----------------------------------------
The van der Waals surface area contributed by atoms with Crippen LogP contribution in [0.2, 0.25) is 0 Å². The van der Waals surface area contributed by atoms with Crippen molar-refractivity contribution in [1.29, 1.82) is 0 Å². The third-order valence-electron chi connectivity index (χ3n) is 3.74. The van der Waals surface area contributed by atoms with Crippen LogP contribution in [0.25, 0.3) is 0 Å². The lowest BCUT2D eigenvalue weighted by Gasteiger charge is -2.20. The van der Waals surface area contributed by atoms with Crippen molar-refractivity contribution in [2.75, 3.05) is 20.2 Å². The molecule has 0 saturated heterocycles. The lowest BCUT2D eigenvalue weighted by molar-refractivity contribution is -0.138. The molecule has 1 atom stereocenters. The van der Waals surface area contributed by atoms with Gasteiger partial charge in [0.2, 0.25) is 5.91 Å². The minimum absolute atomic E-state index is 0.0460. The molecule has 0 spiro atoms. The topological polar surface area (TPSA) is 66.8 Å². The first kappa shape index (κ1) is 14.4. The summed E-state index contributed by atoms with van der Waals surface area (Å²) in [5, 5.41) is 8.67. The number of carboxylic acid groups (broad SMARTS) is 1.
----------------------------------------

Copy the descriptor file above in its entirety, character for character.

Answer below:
The van der Waals surface area contributed by atoms with Crippen LogP contribution in [0.2, 0.25) is 0 Å². The van der Waals surface area contributed by atoms with Crippen molar-refractivity contribution in [1.29, 1.82) is 0 Å². The third-order valence-electron chi connectivity index (χ3n) is 3.74. The van der Waals surface area contributed by atoms with Crippen LogP contribution in [0.25, 0.3) is 0 Å². The lowest BCUT2D eigenvalue weighted by Gasteiger charge is -2.20. The van der Waals surface area contributed by atoms with Crippen molar-refractivity contribution in [2.75, 3.05) is 20.2 Å². The molecule has 0 saturated heterocycles. The lowest BCUT2D eigenvalue weighted by molar-refractivity contribution is -0.138. The molecule has 1 atom stereocenters. The van der Waals surface area contributed by atoms with Gasteiger partial charge in [0.2, 0.25) is 5.91 Å². The minimum absolute atomic E-state index is 0.0460. The molecule has 0 spiro atoms. The topological polar surface area (TPSA) is 66.8 Å². The first kappa shape index (κ1) is 14.4. The summed E-state index contributed by atoms with van der Waals surface area (Å²) in [5, 5.41) is 8.67. The number of carboxylic acid groups (broad SMARTS) is 1.